The other thing you need to pay attention to is the blog that goes with this book. If you haven’t visited Death to Kenny Rogers yet, you’re not only missing out, you’re doing yourself a disservice. Don’t disservice yourself. You really need to get weekly doses of Kenny Rogers’s evil. It’s a public service that will earn Patrick Wensink the SAABL for Humanitarian Service. Congrats, Pat! Two-time winner!

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News, Links and other filler in between posts of Muscle Memory 2

Catching up on some recent news and reviews that I forgot to post here:

1. Muscle Memory is part of the Amazon 4-for-3 deal – buy four books that qualify for the deal and you’ll get one of them for free (CLICK HERE). Also, there are tons of Eraserhead Press, Lazy Fascist and Deadite Press titles that qualify. Good time to stuck up on summer reading material. (SEE SOME OF THEM HERE and also HERE)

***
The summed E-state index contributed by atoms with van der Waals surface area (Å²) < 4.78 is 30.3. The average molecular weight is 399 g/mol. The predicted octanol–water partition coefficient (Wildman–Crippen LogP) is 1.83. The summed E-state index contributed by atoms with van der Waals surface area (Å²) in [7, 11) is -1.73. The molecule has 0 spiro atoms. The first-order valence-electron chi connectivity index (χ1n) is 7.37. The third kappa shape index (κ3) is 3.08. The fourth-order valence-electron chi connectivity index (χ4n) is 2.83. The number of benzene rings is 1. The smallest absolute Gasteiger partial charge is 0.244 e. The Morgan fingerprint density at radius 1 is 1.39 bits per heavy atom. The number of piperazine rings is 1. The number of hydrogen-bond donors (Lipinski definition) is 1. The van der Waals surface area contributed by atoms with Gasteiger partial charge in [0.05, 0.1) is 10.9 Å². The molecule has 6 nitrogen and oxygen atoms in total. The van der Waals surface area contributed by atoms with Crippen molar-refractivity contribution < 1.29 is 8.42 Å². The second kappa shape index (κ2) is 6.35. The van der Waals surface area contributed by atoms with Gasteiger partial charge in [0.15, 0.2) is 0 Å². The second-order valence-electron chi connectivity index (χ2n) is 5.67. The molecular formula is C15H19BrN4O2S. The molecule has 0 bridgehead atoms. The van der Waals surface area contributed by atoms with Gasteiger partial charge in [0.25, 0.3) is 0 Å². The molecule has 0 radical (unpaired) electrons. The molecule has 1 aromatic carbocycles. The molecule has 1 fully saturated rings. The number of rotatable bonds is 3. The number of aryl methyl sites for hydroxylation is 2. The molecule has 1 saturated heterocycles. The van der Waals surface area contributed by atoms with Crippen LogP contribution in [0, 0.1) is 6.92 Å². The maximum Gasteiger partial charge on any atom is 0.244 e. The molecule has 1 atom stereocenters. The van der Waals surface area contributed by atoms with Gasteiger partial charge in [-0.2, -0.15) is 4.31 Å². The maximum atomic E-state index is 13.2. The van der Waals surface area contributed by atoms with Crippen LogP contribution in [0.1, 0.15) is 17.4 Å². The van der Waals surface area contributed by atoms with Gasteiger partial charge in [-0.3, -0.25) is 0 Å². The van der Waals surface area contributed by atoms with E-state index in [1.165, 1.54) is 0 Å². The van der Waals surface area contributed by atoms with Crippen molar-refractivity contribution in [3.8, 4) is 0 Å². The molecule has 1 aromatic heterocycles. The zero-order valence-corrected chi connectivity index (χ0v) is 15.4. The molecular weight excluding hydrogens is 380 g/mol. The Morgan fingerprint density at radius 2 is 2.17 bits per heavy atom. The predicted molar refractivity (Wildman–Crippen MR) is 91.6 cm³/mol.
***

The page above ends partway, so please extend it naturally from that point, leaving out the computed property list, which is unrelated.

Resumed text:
2. The awesome image up above of the raccoon playing a tuba was created by Kirsten Alene for my story “Varmits!” which you can read over on Unicorn Knife Fight. CLICK HERE to read it.

3. Karl Fischer posted a flattering review of Muscle Memory on his new tumblr site Electric Bazaar. READ IT HERE

4. If you snag a copy of William Pauley III‘s book THE BROTHERS CRUNK (attention NES lovers, attention!) and message Chris Bowsman that you have done so, Chris will send you a free PDF ebook of his own book A LIFE ON FIRE, an excellent little nightmare about a man slowly devolving into insanity. I’ve read and enjoyed them both, and this is a hell of a cool deal. CLICK HERE FOR SOME CRUNK

5. I’m on Google+ now – COME SAY HI

I think that’s all. I just finished reading ROBOPOCALYPSE, which started a little shaky but turned out to be a decent read. Now I’m starting Patrick Wensink’s BLACK HOLE BLUES which, after one chapter, has started out very strong. If it’s as funny and enjoyable as his blog DEATH TO KENNY ROGERS then he has a winner here. So far, so good. At the end of August, an interview of me by Mr. Wensink should find its way to WE WHO ARE ABOUT TO DIE,  so definitely mark your calendars and cancel all of your other plans for that exciting event.